Unfortunately, I have found that the effectiveness of providing of DMCA takedown notices tends to be much greater for OSPs located in the U.S. It has been my experience that many OSPs outside of the jurisdiction of U.S. courts are much less inclined to respond to DMCA takedown letters. But like many other entertainment attorneys, I am hopeful that someday there will be greater international cooperation regarding the enforcement of copyrights infringed online.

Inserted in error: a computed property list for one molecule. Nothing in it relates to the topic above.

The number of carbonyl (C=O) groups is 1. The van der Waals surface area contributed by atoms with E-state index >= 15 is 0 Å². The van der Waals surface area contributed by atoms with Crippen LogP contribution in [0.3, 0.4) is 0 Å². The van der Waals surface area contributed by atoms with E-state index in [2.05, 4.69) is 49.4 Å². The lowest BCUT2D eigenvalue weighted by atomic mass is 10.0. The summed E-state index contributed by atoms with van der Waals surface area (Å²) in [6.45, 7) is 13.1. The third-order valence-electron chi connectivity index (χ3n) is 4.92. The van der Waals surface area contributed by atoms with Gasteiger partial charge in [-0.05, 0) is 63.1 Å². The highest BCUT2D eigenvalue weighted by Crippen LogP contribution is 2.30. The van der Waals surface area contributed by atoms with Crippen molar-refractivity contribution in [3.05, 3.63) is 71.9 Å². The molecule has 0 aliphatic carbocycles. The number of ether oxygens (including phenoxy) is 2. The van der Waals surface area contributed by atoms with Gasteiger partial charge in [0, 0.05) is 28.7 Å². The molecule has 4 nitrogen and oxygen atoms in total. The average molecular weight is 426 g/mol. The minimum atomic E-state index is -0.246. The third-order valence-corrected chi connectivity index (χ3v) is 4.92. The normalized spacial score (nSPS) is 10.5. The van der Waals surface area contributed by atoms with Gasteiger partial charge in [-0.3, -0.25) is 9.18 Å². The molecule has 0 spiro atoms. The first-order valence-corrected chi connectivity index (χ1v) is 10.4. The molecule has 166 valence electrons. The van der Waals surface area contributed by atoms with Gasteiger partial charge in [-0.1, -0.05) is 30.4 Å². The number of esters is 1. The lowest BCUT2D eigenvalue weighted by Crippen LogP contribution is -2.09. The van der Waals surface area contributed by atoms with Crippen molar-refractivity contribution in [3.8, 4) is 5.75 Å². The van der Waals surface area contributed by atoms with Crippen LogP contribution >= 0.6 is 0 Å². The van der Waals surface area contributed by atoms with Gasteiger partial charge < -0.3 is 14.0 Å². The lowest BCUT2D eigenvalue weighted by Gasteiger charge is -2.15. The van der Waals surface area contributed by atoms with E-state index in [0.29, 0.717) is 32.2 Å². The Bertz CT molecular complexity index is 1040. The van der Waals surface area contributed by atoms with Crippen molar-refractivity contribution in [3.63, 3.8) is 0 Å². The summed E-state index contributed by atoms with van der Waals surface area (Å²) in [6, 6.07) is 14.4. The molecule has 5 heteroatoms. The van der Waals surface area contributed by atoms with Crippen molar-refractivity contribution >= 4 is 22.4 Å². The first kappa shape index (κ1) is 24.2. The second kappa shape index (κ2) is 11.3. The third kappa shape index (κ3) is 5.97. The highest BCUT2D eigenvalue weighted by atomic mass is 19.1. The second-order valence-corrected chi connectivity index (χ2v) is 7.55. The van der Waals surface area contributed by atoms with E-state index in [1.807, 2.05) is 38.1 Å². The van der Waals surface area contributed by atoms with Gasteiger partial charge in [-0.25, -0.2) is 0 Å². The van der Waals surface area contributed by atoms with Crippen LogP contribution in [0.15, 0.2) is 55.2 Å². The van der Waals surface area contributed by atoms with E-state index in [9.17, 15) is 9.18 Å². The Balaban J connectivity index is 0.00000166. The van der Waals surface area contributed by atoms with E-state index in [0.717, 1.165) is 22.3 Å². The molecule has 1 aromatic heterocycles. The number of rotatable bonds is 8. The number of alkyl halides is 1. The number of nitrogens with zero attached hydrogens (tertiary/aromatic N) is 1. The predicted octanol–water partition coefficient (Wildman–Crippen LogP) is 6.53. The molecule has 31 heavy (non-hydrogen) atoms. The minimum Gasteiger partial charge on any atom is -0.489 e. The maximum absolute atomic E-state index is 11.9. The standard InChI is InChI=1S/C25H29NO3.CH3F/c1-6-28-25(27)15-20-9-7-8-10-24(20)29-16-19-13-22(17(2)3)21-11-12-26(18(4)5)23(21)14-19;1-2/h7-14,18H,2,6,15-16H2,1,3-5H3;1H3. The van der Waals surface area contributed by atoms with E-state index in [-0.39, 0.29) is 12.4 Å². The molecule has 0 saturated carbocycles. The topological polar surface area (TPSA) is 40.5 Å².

In sum, the notice and takedown provisions of the DMCA are logical and straight-forward. They provide a relatively simple way for copyright owners to provide legal notice of infringement to OSPs that may only be ignored by recipient OSPs at the risk of losing their shielding from contributory copyright infringement.
This article is for educational purposes only and nothing in this article is intended to be, or should be considered to be, legal advice. If you have a legal question or other matter related to the any of the topics discussed in this article, I invite you to contact our office at the number below or other qualified counsel.
Greg Piccionelli is an experienced entertainment attorney. He can be reached at Piccionelli & Sarno at (818) 201-3955